While the standard “eight hours” of sleep rule has been debated by everyone from physicians to kids who don’t like their bedtimes, there is no question that a good night’s sleep positively impacts your life. When you are well rested, you are in a better mood, you are more likely to eat healthier and you are more productive.
However, when your sleep quality is suffering, the opposite happens and you are left grouchy, unproductive and craving sugar and caffeine all day long. Physical effects aside, poor sleep can make your work suffer and can make your coworkers think you permanently have a scowl and a case of the Mondays.
Below are some common problems that can affect your sleep and your work quality with tips for how to overcome this issues.
With job responsibilities, bills, family, health and relationships to juggle, one in every five adults suffers from anxiety. Whether you are worried about a presentation at work, an interview coming up, financial changes or family members to take care of, it is common to feel anxious around bedtime. To calm down before bed, try using one of these meditation apps when winding down for the night.
2. Busy Mind
Many of the same triggers for anxiety also leave your mind racing at all hours. If you are having trouble reaching a calm state before you go to sleep, creating morning and night time routines may help streamline your time before work and consolidate the amount of time it takes to fall asleep.
Discomfort at night can come from many sources. Sore muscles, a worn out mattress, scratchy sheets and too-tight pajamas can all lead to a restless sleep. Finding comfortable pillows is an easy way to find more comfort in your bed, and they can help you fall asleep faster while traveling too, because any road trip or business trip can feel like your own bed when you sleep on a pillow you are used to.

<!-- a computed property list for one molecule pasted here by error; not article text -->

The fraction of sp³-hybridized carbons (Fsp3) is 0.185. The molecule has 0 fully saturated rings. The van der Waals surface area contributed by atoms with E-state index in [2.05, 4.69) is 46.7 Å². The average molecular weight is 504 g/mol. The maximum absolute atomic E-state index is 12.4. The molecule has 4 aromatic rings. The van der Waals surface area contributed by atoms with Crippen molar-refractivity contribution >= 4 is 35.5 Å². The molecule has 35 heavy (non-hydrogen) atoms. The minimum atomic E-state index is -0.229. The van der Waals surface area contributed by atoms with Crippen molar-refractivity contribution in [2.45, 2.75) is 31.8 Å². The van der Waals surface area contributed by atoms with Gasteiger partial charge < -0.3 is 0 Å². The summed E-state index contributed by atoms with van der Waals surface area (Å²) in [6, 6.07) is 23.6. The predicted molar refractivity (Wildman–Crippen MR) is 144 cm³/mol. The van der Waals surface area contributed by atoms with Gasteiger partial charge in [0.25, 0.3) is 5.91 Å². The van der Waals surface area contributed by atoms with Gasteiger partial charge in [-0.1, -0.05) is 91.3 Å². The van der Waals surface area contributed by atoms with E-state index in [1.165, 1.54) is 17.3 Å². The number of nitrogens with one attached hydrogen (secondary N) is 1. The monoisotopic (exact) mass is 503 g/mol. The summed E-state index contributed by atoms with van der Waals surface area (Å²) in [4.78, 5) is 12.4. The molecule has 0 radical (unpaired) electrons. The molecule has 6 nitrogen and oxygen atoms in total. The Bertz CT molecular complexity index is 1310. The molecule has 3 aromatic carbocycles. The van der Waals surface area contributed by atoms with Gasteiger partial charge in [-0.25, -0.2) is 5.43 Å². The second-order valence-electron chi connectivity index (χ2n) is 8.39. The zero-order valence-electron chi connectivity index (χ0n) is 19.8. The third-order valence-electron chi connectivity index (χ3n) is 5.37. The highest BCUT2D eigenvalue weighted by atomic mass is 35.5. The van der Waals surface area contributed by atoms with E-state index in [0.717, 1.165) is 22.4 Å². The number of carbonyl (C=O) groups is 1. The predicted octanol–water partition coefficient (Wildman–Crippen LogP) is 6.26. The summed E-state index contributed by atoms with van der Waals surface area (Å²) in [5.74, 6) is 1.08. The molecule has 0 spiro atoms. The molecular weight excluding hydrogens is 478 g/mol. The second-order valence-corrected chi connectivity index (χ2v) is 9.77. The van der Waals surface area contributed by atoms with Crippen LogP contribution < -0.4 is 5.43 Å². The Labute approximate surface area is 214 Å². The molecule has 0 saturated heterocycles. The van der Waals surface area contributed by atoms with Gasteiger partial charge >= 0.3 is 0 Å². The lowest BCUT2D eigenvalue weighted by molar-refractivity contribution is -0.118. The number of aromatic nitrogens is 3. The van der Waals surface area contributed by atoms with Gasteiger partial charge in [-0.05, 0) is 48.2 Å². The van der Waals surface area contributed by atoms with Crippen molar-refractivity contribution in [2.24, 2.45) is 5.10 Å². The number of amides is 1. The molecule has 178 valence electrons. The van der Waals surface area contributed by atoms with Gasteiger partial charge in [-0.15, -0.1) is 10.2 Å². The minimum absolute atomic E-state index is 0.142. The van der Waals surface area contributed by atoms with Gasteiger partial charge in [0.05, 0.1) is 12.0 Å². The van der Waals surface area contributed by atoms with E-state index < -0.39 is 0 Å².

Night time hunger can keep even the heaviest sleepers up later than usual. To suppress stomach growls and ease your way into sleep, try a small snack with carbohydrates to keep you satisfied all night and energized in the morning. There are many food options that you can even have with dinner that can make you fall asleep faster.
City dwellers often have trouble falling asleep on vacation because it is too quiet at night, and people from sparsely populated areas can have trouble sleeping when there is too much noise. To find a happy middle ground and pass out with few sonic distractions, try using a white noise generator to drown out car horns and sirens, but not alert your mind the way that hearing your own name would.
6. Not Tired
There are many stimuli that can keep you up into the wee hours of the morning, but blue light emitted from phones, televisions and computers is one of the biggest culprits of sleep deprivation. The blue light mimics sunlight, which naturally wakes our bodies up. Switch to a digital clock instead of relying on your phone for an alarm, and read a book or magazine to keep your attention without subjecting your eyes to blue light.
7. Sunday Night Insomnia
If you work a regularly-scheduled job, it is very likely that your weekends look quite different than your week days. Because we often spend our weekends running errands, catching up with friends and traveling, resetting our sleep schedules every Sunday and Monday night can be quite difficult. If you try to wake up within an hour of your weekday rising time on the weekends, you will be more tired on Sunday nights and will be able to wake up easily on Monday mornings, among many other benefits.
Whether it be frigid wintry gusts howling on your windows or the thick, humid air of a heatwave weighing you down, varying temperatures often lead to poor sleep. Keeping your bedroom’s temperature constant throughout the year can help you fall asleep faster, as your body will not need to adjust to the temperature to feel comfortable. The temperature recommended for the best night’s sleep is 60-68 degrees.